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A Louisiana builder shares why homes in his area are in short supply

September 19, 2016 | By

Homebuilder Randy Noel (far right in the photo above) of LaPlace, Louisiana, 20 miles west of New Orleans, is building an average of 40 homes a year.

“[2016] is probably the best year we’ve had in 10 years,” Noel, 59, says.

Nationally, new home sales are at the highest level in nearly a decade, but the supply of houses is still below what many economists consider “normal” in the housing market — six months’ worth. The latest numbers show the supply of new homes nationwide at 4.3 months, while that of existing homes is 4.7 months, according the Census Bureau and the National Association of Home Builders, respectively.

Noel, a custom-home builder, explains he’s building as many homes as he can and has about 10 homes in various stages of construction at any given time.

Lot Shortage

While some builders cite high costs as the reason for a slower building pace, especially for affordable homes, Noel’s supply problem is a shortage of lots in southern Louisiana. In his view, banks are more reluctant to purchase and develop lots than they were before the recession.

“They’re much more willing to lend when they know that the minute you build the house, you’re going to sell it and pay off the construction loan,” Noel, second vice chairman of the National Association of Home Builders’ board, says.

As a teenager, Noel was involved in his father’s construction company, and became vice president of that company before branching off to form Reve Inc. with Bill Bourgeois. Noel has been through many ups and downs in the industry. In particular, the devastation from Hurricane Katrina in 2005 and Hurricane Isaac in 2012 created heavy demand for new construction.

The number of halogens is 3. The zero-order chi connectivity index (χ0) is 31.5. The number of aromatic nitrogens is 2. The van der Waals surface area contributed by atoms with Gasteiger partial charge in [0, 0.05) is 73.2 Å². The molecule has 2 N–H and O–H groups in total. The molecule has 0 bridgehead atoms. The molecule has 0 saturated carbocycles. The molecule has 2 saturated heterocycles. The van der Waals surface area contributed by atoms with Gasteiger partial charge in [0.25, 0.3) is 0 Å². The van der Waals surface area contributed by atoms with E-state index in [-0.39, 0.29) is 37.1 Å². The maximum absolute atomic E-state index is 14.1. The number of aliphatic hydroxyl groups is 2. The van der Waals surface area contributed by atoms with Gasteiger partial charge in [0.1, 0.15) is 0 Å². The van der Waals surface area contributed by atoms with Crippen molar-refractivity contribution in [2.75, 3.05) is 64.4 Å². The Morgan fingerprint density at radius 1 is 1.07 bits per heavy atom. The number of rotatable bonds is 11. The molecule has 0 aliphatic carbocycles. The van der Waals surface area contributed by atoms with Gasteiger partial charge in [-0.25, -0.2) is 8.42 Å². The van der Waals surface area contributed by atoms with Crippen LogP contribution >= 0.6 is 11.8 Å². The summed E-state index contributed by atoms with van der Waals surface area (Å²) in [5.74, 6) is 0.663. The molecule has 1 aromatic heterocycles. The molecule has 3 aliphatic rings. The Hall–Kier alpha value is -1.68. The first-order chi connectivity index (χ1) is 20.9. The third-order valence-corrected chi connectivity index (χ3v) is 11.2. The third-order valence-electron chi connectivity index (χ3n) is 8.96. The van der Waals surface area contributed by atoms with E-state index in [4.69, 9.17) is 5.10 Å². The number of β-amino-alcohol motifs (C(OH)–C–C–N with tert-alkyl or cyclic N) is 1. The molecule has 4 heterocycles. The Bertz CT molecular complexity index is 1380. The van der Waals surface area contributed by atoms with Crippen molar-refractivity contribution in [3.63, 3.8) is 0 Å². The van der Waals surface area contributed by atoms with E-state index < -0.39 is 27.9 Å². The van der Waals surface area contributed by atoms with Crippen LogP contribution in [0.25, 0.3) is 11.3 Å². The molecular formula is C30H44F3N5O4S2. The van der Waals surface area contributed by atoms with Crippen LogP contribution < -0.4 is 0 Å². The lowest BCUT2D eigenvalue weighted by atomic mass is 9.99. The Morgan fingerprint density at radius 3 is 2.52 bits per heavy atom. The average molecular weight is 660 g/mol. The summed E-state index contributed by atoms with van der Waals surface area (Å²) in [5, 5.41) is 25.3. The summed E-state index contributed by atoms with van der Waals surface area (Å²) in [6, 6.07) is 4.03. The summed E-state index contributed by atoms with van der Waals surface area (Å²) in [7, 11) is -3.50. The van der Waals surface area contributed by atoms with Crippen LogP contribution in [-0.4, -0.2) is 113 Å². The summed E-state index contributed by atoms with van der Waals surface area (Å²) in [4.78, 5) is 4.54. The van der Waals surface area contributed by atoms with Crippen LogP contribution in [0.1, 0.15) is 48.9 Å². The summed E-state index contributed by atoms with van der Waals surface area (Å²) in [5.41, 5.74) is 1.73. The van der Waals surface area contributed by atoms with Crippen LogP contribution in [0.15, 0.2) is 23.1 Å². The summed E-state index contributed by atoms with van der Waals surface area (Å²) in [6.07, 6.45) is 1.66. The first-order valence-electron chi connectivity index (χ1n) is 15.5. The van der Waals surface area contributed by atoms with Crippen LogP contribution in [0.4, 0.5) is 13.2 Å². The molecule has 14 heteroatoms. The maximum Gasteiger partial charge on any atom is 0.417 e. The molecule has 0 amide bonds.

Work Around

With business booming, Noel has decided to purchase lots and tear down the homes on them. Lot prices comprise about 20 percent of the cost of Noel’s homes, which he describes as four-bedroom, 2.5-bathroom “move-up” properties.

“If someone owns a home and it’s too small, because they have children and need something bigger or they prefer a different school district, they’ll sell their home and buy my home,” Noel says. “That’s kind of where the country is in terms of the market right now.”

His customers can choose from nine home styles on his website and often bring him modifications from images they find on sites like Houzz. His homes typically sell for $230,000 to $300,000 and include popular features homebuyers want these days, such as granite counters, hard-surface floors, stand-alone bathtubs, and large showers.


One of Randy Noel’s “French Country” custom-built homes in Luling, Louisiana, has three bedrooms and 2.5 bathrooms. (Courtesy IMOTO photo, New Orleans)

For first-time buyers looking for starter homes, the prices of the homes he builds can range from around $185,000 to $210,000, but he says that’s “rare.”

“It’s so hard getting costs low for the couple coming out of college. These days, they’re not making the same money they used to make,” Noel says.

Still, with interest rates near historic lows, many of Noel’s customers are finding it cheaper to buy than to rent, he says. But the region’s limited inventory of lots is driving up prices, he says.

“If more lots become available, the price of lots would go down,” Noel says. “That’s going to happen in the next 24 months.”

Skilled Labor in Demand

Another factor affecting some of the region’s builders is the struggle to find skilled labor.

With the exception of some specialty work like cabinetry, Noel says he hasn’t encountered that problem.

“[Hurricane] Katrina hit and the whole country was in a recession, so a lot of labor descended on us. A lot of people stayed,” Noel says, including painters and bricklayers. “They’ve been abundant here.”

One contractor he knows has a large, full-time staff, but that can be supported only when you’re building 200 homes a year or so, Noel says. Noel’s firm has five employees, including himself and his partner. The remainder of Reve’s crews are subcontractors.

When area workers in other industries lost their jobs, they could take on the trades and “suddenly they become entrepreneurs,” Noel says. “It’s an easy way to own your business. It’s the American way of life.”




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